Examples:

  • 親も大変だね Tough being a parent, huh.
  • おまえも上手になったな You've really improved, haven't you.

“ってもんだ”

This is a colloquial form of 〜というものだ. Adding it to a phrase can have the effect of turning a singular event into a generalized phenomenon.

For example, let's say a teacher is pleased that his pupil has passed an entrance exam:

  • 先生「がんばって教えたかいがあった
    Teacher: (This outcome makes me feel) It was well worth my effort teaching.
  • 先生「がんばって教えたかいがあるというものだ
    Teacher: (These kinds of outcomes make people feel) It was well worth the effort teaching.

Another example:

  • 少し休めば元気になるよ
    You'll get better if you rest a little.
  • 少し休めば元気になるってもんだ
    (It's generally the case that) people get better when they rest a little.
1

I can offer a different parsing and translation of this phrase.

I also think that the full form of this phrase ending should definetely be 〜というものだよ. And I find the explanation for 〜も made by mirka really good. But in my textbook there's a special explanation for 〜というものだ structure.

"〜というものだ" is used to express a wholehearted (心をこめて) opinion.

Short expression for memorizing: それはずうずうしいというものだ。 = What insolence!

Example of usage: 困った時こそ手を差し伸べるのが真の友情というものでしょう。 (my translation: "When someone gives you a hand in time of trouble it is what's called true friendship.")

So, with this in mind let's parse the phrase

[ [ [ 親も辞書を買ってやった ] かい ] がある ] ってもんだよ.

  • 親も辞書を買ってやった = parents (in general, remember 〜も) were buying a dictionary(-ies)
  • かい = I read this as 詮 or 甲斐 (two variants for the same word) meaning "good result; use; avail"
  • 親も辞書を買ってやったかい = a use of that "親も辞書を買ってやった"
  • 親も辞書を買ってやったかいがある = there exists "親も辞書を買ってやったかい"
  • and finally applying 〜というものだ

My final translation:

Dictionary owners know complicated things. After all, the fact that parents were buying dictionaries has gone to their advantage!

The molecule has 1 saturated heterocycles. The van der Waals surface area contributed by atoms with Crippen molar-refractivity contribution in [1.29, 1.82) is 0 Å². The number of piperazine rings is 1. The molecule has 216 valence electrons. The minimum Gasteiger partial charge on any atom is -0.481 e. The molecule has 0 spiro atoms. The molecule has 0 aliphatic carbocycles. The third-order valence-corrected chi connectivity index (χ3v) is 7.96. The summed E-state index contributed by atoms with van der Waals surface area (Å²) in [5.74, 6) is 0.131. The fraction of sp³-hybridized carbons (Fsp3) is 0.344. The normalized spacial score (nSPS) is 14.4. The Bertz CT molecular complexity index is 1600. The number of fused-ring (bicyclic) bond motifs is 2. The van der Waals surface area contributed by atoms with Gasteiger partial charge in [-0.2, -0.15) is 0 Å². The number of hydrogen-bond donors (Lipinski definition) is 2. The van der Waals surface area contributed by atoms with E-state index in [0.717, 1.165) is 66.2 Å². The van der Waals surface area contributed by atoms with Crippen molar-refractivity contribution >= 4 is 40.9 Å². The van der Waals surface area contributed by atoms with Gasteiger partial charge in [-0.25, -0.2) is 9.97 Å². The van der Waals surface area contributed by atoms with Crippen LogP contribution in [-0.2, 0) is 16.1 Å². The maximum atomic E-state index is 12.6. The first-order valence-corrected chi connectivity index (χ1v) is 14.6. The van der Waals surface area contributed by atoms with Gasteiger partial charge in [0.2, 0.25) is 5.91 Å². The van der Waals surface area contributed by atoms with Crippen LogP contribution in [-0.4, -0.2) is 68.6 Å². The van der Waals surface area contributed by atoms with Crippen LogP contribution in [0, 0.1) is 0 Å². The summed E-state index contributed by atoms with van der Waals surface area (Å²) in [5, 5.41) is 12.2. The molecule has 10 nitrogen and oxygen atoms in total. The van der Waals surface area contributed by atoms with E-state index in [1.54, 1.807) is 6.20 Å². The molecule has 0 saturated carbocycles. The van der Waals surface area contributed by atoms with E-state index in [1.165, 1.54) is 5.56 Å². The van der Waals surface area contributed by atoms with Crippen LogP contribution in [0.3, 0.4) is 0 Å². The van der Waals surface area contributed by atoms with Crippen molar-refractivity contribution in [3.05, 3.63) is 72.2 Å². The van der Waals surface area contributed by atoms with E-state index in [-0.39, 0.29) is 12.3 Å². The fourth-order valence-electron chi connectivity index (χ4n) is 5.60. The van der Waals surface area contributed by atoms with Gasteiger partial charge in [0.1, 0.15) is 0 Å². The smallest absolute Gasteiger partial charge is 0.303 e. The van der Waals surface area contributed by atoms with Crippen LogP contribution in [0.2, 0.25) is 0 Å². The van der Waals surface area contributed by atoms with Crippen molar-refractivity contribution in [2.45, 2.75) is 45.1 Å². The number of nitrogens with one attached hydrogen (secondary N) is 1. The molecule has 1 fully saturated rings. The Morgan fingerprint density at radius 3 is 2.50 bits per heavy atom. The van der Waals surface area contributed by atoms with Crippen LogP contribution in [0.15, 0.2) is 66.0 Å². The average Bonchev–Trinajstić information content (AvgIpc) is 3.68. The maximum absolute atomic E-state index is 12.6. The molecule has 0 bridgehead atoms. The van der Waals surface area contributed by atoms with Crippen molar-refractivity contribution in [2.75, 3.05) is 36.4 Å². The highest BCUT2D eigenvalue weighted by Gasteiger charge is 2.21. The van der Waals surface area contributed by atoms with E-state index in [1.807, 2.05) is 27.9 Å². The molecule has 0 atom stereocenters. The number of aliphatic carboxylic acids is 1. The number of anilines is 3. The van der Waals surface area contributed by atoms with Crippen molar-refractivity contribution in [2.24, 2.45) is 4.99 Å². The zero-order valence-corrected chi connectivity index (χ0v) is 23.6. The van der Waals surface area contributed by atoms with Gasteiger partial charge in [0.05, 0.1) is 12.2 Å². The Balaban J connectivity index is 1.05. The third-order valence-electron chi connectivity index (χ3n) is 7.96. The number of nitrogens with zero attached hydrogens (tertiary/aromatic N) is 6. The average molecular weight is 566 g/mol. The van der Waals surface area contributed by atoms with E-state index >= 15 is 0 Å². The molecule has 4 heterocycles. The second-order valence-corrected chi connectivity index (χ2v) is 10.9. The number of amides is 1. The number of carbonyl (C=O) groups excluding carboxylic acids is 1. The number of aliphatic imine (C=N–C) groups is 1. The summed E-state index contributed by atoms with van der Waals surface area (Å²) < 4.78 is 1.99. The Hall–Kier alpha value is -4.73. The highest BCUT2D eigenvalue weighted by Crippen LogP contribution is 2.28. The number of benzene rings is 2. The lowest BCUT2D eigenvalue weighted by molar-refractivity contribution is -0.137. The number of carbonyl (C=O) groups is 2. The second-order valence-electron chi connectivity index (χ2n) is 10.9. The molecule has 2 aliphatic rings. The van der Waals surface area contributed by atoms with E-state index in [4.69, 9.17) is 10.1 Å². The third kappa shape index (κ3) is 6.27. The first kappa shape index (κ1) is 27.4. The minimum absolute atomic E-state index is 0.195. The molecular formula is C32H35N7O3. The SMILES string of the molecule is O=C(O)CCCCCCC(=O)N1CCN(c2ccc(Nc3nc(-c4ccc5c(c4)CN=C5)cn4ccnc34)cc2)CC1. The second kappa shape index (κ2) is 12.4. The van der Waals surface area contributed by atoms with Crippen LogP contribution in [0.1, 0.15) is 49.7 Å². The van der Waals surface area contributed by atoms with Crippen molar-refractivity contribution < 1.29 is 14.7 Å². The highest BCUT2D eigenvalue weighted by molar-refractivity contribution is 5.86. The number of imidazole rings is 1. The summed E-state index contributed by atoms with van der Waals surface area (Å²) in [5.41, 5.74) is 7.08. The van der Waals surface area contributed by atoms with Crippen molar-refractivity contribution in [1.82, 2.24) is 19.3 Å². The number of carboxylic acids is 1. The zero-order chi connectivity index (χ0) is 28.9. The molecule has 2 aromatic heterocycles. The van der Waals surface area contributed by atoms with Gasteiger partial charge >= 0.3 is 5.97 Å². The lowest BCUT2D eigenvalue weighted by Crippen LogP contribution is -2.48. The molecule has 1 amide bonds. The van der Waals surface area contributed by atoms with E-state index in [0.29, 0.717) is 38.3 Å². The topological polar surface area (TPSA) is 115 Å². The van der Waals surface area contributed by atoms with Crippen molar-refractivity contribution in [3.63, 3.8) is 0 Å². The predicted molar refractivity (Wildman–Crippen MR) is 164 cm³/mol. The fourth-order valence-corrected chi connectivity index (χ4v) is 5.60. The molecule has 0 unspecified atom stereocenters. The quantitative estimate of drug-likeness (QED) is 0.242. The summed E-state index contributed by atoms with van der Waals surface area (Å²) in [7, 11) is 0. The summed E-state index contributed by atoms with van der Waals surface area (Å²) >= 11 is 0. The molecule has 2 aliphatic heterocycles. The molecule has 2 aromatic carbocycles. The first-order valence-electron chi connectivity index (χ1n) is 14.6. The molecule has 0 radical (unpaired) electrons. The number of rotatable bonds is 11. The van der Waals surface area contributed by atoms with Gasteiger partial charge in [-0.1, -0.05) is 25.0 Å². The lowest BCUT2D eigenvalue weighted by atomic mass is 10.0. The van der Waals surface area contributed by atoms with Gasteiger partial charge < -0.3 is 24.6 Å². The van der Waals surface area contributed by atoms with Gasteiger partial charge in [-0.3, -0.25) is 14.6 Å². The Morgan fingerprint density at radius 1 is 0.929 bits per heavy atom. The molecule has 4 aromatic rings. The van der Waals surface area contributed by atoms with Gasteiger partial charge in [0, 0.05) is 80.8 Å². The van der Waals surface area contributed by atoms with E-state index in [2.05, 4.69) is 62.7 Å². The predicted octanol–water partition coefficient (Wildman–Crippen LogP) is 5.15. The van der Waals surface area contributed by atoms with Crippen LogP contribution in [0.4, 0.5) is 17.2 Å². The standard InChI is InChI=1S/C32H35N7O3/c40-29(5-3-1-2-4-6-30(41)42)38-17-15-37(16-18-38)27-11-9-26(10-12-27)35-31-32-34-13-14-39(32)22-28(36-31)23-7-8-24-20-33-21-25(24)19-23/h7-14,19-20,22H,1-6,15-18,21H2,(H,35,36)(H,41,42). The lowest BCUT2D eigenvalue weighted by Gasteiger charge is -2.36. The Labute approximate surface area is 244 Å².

That makes much more sense to me than mirka's translation =) After all, I see no word in the original phrase that can correspond to 'happy'.

PS: I'm not an English native speaker, so I may be missing some nuances of using tenses. Maybe "parents have bought dictionaries" would be better.

  • That's very helpful. Thanks. Although your example, 困った時こそ手を差し伸べるのが真の友情というものでしょう, seems to fit rather well with Mirka's explanation of というものだ. Could you tell me what grammar book you are using please? None of mine explain というものだ. – user3856370 Dec 29 '15 at 13:12
  • You can find this book by ISBN 9785787304657, but it's in Russian only... It's a reference book for Japanese grammar based on the JLPT level 2 syllabus. I could probably transalte it and post descriptions for various grammar structures here, one by one, but I don't know if it's OK to post just descriptions without questions on this website =) – Keen Dec 30 '15 at 0:22
  • A kind offer but, I don't think you should do that. Thanks anyway. – user3856370 Dec 30 '15 at 11:28
-2

かい is actually 甲斐 (worth) in this context, so with that in mind read it like this:

親も辞書を買ってやった甲斐(かい)があるってもんだよ

The もんだ is a casual expression for ものだ